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UK Also Needs ‘Extreme Vetting’ to Deal with Fallout from ‘The Merkel Madness’, Says Nigel Farage

Brexit campaign leader Nigel Farage says Donald Trump is “fully entitled” to “get tough” on immigration, and recommends the United Kingdom also introduces new vetting measures to deal with the consequences of “the Merkel madness”.

Pressed in a BBC Sunday Politics interview on whether he agrees with the president’s executive order on ‘Protecting the Nation from Foreign Terrorist Entry Into The United States’, which temporarily restricts travel for asylum seekers and passport-holders from seven states identified as “countries of concern” by the Obama administration, the former UK Independence Party leader was unequivocal:

“I agree with a concept called ‘democracy’ … [Trump] was elected to get tough. He was elected to say he would do everything within his power to protect America from infiltration by ISIS terrorists.”

That Islamists have infiltrated Europe via the migrant influx is not in question, with Manfred Hauser, vice-president of the BayLfV intelligence agency in Bavaria, Germany, admitting that there are now “hit squads and sleeper cells” throughout the country.

“We have substantial reports that among the refugees there are hit squads”, he confessed. “There are hundreds of these reports, some from refugees themselves.”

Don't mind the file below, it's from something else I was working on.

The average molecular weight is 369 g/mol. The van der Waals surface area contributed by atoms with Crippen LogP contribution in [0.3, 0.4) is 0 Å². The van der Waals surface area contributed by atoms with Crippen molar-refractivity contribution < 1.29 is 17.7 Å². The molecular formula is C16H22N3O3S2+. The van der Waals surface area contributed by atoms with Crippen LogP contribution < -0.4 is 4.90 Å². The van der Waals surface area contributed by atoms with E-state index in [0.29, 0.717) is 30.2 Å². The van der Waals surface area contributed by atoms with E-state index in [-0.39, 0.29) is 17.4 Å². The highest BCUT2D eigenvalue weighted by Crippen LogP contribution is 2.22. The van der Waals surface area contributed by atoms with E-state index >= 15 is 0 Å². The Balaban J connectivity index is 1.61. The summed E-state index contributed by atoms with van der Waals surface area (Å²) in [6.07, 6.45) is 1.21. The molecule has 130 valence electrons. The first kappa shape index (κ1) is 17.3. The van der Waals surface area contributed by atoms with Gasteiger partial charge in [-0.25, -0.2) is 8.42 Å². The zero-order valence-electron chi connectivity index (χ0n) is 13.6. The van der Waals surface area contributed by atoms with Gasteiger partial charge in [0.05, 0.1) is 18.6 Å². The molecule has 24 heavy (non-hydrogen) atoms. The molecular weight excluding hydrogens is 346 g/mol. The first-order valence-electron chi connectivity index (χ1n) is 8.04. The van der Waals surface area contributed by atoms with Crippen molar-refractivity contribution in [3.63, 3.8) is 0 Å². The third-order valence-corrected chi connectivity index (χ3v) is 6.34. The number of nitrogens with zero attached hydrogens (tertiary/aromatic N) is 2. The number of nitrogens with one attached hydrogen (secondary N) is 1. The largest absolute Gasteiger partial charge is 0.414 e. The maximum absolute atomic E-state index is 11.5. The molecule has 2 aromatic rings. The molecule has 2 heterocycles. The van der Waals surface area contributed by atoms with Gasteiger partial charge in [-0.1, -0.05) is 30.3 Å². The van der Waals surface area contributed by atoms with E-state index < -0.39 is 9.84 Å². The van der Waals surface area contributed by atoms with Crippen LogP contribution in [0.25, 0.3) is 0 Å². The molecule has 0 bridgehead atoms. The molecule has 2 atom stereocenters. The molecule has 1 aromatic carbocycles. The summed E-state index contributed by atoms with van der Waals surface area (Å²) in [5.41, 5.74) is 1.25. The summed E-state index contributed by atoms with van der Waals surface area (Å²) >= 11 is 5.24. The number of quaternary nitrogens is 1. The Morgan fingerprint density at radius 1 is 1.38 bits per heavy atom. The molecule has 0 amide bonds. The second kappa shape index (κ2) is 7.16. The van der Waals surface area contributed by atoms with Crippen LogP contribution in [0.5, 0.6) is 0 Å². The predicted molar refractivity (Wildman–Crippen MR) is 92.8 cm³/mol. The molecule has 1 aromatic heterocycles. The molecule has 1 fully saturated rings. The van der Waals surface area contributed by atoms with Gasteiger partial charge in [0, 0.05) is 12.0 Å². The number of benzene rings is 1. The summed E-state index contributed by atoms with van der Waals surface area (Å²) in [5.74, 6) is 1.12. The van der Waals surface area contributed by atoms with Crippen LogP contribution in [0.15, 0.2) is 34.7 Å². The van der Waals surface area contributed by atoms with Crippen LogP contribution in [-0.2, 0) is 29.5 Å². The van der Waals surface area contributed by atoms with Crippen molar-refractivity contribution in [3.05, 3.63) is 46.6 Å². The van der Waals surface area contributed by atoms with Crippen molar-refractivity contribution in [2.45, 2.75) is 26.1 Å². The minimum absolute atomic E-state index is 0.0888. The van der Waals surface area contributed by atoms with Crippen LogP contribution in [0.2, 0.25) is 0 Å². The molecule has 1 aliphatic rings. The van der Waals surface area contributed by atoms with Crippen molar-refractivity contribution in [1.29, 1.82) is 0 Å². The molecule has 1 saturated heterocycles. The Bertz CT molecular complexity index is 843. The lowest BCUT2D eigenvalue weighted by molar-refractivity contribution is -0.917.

Farage characterised Trump’s executive order as a logical reaction to the consequences of “the Merkel Madness”, as he terms the German Chancellor’s decision to declare “no limit” on migrant numbers, and called on the UK to follow the U.S.’s example.

“Trump’s policy, in many ways, has been shaped by what Mrs. Merkel did. He is fully entitled to do this, and as far as we’re concerned, in this country, yes, I would like to see extreme vetting.”

Farage’s statements echo the sentiments expressed by the spokesman for the Czech president, Jiří Ovčáček, who reacted to the executive order by tweeting that “Trump protects his country, he’s concerned with the safety of his citizens. Exactly what EU elites do not do.”

Farage had harsh words for these “EU elites” in another interview, saying that “the one thing that Donald Trump must not do is take advice on how to deal with terrorism from the French president or the German chancellor, because they’re the people who opened the door to ISIS, and we’re seeing that every month with attacks in Europe.”

The MEP acknowledged that terrorism in the U.S. has been largely homegrown since September 11th, 2001, but argued that this was no reason to exacerbate the threat by following Europe’s open-door example.

“When you’ve got a problem already, why on Earth would you wish to add to it? And I would remind you, that of the eight people that committed those atrocities in Paris, five of them had got into Europe posing as refugees.”

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